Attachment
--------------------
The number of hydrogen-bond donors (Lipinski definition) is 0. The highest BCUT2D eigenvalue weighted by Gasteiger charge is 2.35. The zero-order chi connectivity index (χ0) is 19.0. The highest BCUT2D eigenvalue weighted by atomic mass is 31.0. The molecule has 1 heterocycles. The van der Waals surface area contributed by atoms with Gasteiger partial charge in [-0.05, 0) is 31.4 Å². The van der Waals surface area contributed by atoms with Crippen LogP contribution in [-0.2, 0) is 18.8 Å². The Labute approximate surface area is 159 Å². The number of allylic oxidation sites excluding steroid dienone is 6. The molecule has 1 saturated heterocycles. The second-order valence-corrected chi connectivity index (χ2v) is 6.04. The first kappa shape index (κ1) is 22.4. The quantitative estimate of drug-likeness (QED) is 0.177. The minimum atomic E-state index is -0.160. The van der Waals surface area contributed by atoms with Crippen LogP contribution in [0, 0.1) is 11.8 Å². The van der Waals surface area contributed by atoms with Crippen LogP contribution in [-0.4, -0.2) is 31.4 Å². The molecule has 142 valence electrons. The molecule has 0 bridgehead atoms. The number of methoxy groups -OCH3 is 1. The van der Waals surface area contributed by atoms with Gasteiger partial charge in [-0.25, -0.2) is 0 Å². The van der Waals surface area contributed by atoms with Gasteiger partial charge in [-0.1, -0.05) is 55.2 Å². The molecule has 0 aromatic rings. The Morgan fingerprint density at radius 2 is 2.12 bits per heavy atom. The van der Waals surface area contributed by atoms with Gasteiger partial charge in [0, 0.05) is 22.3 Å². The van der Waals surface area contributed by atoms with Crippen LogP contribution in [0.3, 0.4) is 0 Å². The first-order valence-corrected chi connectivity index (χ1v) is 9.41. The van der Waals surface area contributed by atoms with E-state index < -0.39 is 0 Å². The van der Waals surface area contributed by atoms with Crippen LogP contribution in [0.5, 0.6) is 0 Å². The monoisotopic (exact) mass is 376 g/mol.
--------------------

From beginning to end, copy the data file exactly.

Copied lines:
The number of hydrogen-bond donors (Lipinski definition) is 0. The highest BCUT2D eigenvalue weighted by Gasteiger charge is 2.35. The zero-order chi connectivity index (χ0) is 19.0. The highest BCUT2D eigenvalue weighted by atomic mass is 31.0. The molecule has 1 heterocycles. The van der Waals surface area contributed by atoms with Gasteiger partial charge in [-0.05, 0) is 31.4 Å². The van der Waals surface area contributed by atoms with Crippen LogP contribution in [-0.2, 0) is 18.8 Å². The Labute approximate surface area is 159 Å². The number of allylic oxidation sites excluding steroid dienone is 6. The molecule has 1 saturated heterocycles. The second-order valence-corrected chi connectivity index (χ2v) is 6.04. The first kappa shape index (κ1) is 22.4. The quantitative estimate of drug-likeness (QED) is 0.177. The minimum atomic E-state index is -0.160. The van der Waals surface area contributed by atoms with Crippen LogP contribution in [0, 0.1) is 11.8 Å². The van der Waals surface area contributed by atoms with Crippen LogP contribution in [-0.4, -0.2) is 31.4 Å². The molecule has 142 valence electrons. The molecule has 0 bridgehead atoms. The number of methoxy groups -OCH3 is 1. The van der Waals surface area contributed by atoms with Gasteiger partial charge in [-0.25, -0.2) is 0 Å². The van der Waals surface area contributed by atoms with Gasteiger partial charge in [-0.1, -0.05) is 55.2 Å². The molecule has 0 aromatic rings. The Morgan fingerprint density at radius 2 is 2.12 bits per heavy atom. The van der Waals surface area contributed by atoms with Gasteiger partial charge in [0, 0.05) is 22.3 Å². The van der Waals surface area contributed by atoms with Crippen LogP contribution in [0.3, 0.4) is 0 Å². The first-order valence-corrected chi connectivity index (χ1v) is 9.41. The van der Waals surface area contributed by atoms with E-state index < -0.39 is 0 Å². The van der Waals surface area contributed by atoms with Crippen LogP contribution in [0.5, 0.6) is 0 Å². The monoisotopic (exact) mass is 376 g/mol.